Personal branding and your Coat of Arms

personal branding

There is a lot of talk these days about the importance of your ‘personal brand‘; how you always need to be aware of it, how you should project it and how you should protect it.

It is talked about in marketing circles as if it is a new thing and that it is borrowed from the world of products and companies, which all have their own branding that we can easily relate to.

The comparison to products, services and companies can be a little disturbing at first – surely we are human beings and not products (many may disagree!)? After all we have feelings, thoughts, opinions, beliefs, passions, we want to be appreciated and valued and we definitely don’t want to be treated as commodities.

If we forget about the comparison to products and companies it gets easier and we can start to appreciate what our personal brand really means. Our personal brand is our story, it is what we represent, it is what we believe in, it is what motivates us, it is who we are. If you deal with me this is what you get.

The challenge is to properly project our story so that others get what we are all about.

In ancient times the personal brand for our family was captured in our family crest or our coat of arms.

A coat of arms is described as a unique heraldic (a visual way of signifying rank) design on a shield or surcoat. A surcoat, and subsequently a coat of arms was used by medieval knights to cover, protect, and identify the wearer. The coat of arms symbolises the heraldic achievement which consists of a shield with a crest and motto.

These coats of arms came into general use by feudal lords and knights in battle in the 12th Century. By the 13th Century their use had spread beyond the battlefield to become a kind of flag or logo for families in the higher social classes of Europe, inherited from one generation to the next.

Your coat of arms or crest was effectively a way of telling a story about your family and what they represent.

Canty family crestIn the case of the ‘Canty’ crest:

  • the core blue colour in the shield represents Loyalty and Truth (good traits I’m sure you will agree!)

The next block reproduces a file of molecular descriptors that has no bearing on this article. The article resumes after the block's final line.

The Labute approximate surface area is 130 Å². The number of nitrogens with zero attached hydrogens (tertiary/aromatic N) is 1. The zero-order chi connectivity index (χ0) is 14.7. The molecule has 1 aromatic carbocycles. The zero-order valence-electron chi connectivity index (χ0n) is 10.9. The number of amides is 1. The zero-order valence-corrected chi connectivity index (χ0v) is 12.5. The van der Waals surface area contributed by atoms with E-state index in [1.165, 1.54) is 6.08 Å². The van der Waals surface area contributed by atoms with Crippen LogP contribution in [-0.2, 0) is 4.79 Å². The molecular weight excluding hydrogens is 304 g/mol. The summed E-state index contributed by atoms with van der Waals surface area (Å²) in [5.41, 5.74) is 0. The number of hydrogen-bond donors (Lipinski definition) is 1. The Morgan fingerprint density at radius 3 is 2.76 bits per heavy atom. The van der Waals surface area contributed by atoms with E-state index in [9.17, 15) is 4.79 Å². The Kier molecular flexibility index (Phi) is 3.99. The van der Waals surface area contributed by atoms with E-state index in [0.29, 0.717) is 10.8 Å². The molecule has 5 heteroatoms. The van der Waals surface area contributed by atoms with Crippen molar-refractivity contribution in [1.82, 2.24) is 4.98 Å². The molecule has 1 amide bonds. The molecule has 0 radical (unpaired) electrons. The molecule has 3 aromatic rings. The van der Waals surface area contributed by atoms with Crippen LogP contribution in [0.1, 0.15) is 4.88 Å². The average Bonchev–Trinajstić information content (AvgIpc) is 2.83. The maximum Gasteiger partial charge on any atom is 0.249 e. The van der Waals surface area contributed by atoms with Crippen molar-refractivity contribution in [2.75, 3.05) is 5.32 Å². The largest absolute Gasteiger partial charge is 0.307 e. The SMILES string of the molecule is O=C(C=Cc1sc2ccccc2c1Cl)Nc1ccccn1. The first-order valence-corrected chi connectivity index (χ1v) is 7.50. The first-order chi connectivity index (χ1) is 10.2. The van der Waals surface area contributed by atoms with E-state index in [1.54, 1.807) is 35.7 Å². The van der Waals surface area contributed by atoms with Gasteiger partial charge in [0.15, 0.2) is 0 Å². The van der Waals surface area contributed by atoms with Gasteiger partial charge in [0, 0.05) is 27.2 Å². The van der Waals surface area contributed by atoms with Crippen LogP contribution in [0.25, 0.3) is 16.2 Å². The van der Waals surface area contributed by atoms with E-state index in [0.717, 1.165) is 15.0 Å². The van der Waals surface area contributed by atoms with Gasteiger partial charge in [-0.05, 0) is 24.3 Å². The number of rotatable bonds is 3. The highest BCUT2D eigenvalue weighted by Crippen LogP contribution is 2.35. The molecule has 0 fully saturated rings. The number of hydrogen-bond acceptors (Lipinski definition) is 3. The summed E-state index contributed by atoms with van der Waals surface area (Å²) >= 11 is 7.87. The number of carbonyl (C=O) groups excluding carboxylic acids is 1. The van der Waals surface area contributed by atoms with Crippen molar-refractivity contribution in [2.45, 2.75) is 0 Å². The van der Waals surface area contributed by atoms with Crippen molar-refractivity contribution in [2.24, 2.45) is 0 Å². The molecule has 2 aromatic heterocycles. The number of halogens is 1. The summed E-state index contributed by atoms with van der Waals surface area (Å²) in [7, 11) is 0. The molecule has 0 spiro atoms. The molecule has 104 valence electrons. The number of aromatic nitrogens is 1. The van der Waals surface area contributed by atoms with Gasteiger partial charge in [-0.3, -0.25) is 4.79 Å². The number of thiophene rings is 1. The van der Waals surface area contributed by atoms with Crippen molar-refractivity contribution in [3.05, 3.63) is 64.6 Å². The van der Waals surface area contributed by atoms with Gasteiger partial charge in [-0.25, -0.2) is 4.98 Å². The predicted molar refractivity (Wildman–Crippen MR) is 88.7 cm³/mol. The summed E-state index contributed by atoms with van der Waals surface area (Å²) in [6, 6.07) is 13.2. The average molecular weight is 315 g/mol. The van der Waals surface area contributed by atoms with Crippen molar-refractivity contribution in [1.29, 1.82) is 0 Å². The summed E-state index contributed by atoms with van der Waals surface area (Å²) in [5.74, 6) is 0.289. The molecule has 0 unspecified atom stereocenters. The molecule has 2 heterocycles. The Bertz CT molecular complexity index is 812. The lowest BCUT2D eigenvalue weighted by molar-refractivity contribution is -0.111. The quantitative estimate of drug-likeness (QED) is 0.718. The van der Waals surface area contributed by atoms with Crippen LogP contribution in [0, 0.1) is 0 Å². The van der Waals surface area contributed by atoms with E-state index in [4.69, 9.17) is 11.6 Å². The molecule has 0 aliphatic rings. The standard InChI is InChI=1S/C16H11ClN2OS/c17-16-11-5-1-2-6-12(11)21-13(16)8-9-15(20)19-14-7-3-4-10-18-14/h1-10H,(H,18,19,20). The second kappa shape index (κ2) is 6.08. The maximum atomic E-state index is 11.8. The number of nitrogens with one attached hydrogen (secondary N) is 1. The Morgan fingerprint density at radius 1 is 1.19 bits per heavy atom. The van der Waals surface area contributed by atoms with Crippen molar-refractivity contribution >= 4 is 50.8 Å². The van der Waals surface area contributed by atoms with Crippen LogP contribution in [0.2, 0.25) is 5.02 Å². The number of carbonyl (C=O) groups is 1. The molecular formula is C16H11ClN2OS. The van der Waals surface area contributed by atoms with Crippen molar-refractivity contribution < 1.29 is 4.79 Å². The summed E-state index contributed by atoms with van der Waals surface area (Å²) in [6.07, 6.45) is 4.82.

• the use of yellow represents Generosity (the drinks are on me ..very true)
  • the Chevron (the upsidedown ‘V‘) denotes Protection. Apparently this is often granted as a reward to one who has achieved some Notable Enterprise (woohoo!)
  • the crescents signify one who has been ‘Enlightened and Honoured by his Sovereign’ (hmm..what did we do to deserve this?)

While this captures and projects a ‘story’ and a set of values and beliefs for my family in many ways it also sets a standard and creates an expectation about our behaviour – something that we all need to live up to.

Ironically the use of the coats of arms evolved over time and started to be used by commercial companies, which are effectively the origins of the modern logo.

Telling your story today

Today we don’t carry around a shield (just a business card..) and we don’t wear a suit of armour so communicating our story can be a little bit more challenging!

The face to face personal experience has always been the most important part of our story. How we look, how we dress, how we speak, how we behave and what we do are powerful ways of telling this story. Those who interact with us get to experience our ‘personal brand‘ up close and hopefully they will carry with them a positive version of our story.

For those at a distance our modern day coat of arms is our blog, our Facebook, Twitter, LinkedIn and other social media accounts. This is where we get a chance to show our photo, detail who we are, what we have learnt, what we have done, what we believe in and then bring all of this to life through our regular conversations and interactions.

In Ireland alone there are 1.4 million LinkedIn users. The most common activity of these users is looking at other people’s profiles. I wonder why..

How is your coat of arms looking? 

Greg Canty 

Greg Canty is a Partner of Fuzion who offer Marketing, PR and Graphic Design services from our offices in Dublin and Cork, Ireland

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